• The chosen name of your LLC
  • Address of the LLC’s principal office
  • Name and address of the LLC’s registered agent
  • Date when the LLC is effective – either the date of filing or a later, specified date
  • Term of existence – either perpetual or a set number of years
  • Purpose of the business
  • Management structure (manager-managed, member-managed, single-member LLCs)
  • Name and mailing address of each organizer
  • Signatures of each organizer

You may also choose to include whether the LLC will be managed by the members or appointed managers. Once the document is complete, you can submit it to the Secretary of State and await approval. 

You can fill out and submit your LLC formation documents here.

Filing fee 

There is a $135 fee due at the time of filing an Articles of Organization. This can be paid online and is not refundable for any reason. 

North Dakota processing time 

It can take up to 4 weeks for a business filing to be approved and completed in North Dakota. 


Create an LLC operating agreement

LLCs in North Dakota are not required to complete or file an operating agreement, so this step is optional. However, it is highly recommended that any business create a strong operating agreement early in its existence. This operating agreement will be a legal document that outlines how the company should be operated on a daily basis and what happens in the case of certain events. 

If there is any conflict in the future, the operating agreement will serve as a reference to make decisions. Without this kind of document in place, the state will use its default LLC laws to settle a conflict, which could lead to a negative outcome for the LLC. 

There is no single version of an operating agreement that works for everyone. Very large or complex companies may need to retain a lawyer that can help to draft the agreement and be sure it is legally sound. But most LLCs can work off of a free online template and need to focus on these topics: 

  • Basic information about the LLC at the time of formation, like a copy of the Articles of Organization
  • Member’s ownership percentages, as well as their initial capital contribution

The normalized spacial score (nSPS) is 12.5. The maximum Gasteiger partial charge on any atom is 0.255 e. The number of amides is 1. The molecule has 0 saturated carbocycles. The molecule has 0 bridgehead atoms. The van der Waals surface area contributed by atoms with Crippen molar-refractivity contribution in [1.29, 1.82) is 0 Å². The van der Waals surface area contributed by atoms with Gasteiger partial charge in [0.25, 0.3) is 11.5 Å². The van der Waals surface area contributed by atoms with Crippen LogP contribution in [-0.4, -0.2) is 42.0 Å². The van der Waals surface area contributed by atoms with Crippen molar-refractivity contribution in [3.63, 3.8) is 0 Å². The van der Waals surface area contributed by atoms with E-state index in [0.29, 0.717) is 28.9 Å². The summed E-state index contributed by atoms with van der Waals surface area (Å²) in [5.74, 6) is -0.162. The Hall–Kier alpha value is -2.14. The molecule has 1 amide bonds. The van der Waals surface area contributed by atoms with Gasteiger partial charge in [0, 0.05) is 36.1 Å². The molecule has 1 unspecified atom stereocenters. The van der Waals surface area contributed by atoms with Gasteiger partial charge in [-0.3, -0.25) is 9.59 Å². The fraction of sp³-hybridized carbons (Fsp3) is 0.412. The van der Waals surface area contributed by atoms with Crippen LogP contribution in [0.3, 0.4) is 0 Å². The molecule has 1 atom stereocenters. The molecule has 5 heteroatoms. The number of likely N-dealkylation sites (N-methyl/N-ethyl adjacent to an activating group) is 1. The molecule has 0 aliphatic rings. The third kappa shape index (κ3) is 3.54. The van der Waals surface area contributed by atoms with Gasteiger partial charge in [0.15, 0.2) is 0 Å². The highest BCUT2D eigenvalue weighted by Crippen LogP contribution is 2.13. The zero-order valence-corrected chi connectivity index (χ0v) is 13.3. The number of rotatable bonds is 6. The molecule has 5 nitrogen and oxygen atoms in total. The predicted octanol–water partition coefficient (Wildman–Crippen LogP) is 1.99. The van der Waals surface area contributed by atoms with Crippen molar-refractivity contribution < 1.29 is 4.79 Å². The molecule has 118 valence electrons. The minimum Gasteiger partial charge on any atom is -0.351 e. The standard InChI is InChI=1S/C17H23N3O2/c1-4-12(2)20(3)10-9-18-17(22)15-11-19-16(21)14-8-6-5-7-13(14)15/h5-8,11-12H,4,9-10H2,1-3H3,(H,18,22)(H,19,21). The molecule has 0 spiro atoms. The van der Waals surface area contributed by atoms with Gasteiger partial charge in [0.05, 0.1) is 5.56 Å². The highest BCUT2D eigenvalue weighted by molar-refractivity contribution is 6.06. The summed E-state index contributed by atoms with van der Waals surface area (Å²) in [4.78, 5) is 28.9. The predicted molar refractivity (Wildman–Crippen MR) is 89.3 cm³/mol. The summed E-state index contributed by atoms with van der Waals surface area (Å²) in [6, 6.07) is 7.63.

• How business decisions are made, how voting will happen, and how votes are distributed
  • Business structure, including whether members or managers will be responsible for daily management
  • How profits and losses will be distributed between members
  • Buyout rules and procedures, as well as how new members can be added
  • What will happen if an LLC is dissolved by the members

All LLC members should sign the final agreement. It can then be kept on record in case it needs to be referenced in the future. 

After the appropriate steps are followed, you will be the owner of an LLC in North Dakota. This comes with additional responsibilities, and you will need to be sure that you follow all the following guidelines. If you are not running your business according to these rules, you can find yourself with a dissolved LLC. Ensuring that you remain in good standing allows your business to operate continually.  


Get your EIN

As you begin to fill out paperwork for your LLC, especially during the process of opening a business bank account, you may see a field asking for your EIN. This references the Internal Revenue Service-issued Employer Identification Number, which is used as a tax identifier for businesses in the same way a Social Security Number does for individuals. You can obtain this nine-digit EIN by going to the IRS website and inputting information on your LLC. The EIN is issued immediately. 

An EIN is required for any business with employees, including LLCs with more than one member. Even single-member LLCs with no employees may need to have an EIN in order to pay excise taxes and others. 

Even if your business is not required to have an EIN, it is advisable to obtain this free number from the IRS. Banks often require this in order to open an account, and vendors or customers may also need your tax ID. Being able to provide an EIN instead of your personal Social Security Number can provide additional privacy and security at no cost to you. 

You can get your EIN by visiting the IRS website.


Get North Dakota business licenses

At the state level, North Dakota does not have a general business license requirement. However, almost every business will need to obtain a sales tax permit, which is often called a seller’s permit. This is required for anyone engaged in business in North Dakota that intends to sell or lease tangible personal property that would be subject to sales tax. This can be obtained through the Department of Tax and Fee Administration.

You may need to obtain other licenses or permits from your local North Dakota government in order to operate. Some towns or counties will require general business licenses, while others only require them in certain scenarios. For example, the city of Bismarck requires that food service businesses and pawnbrokers have specific licenses issued by the city.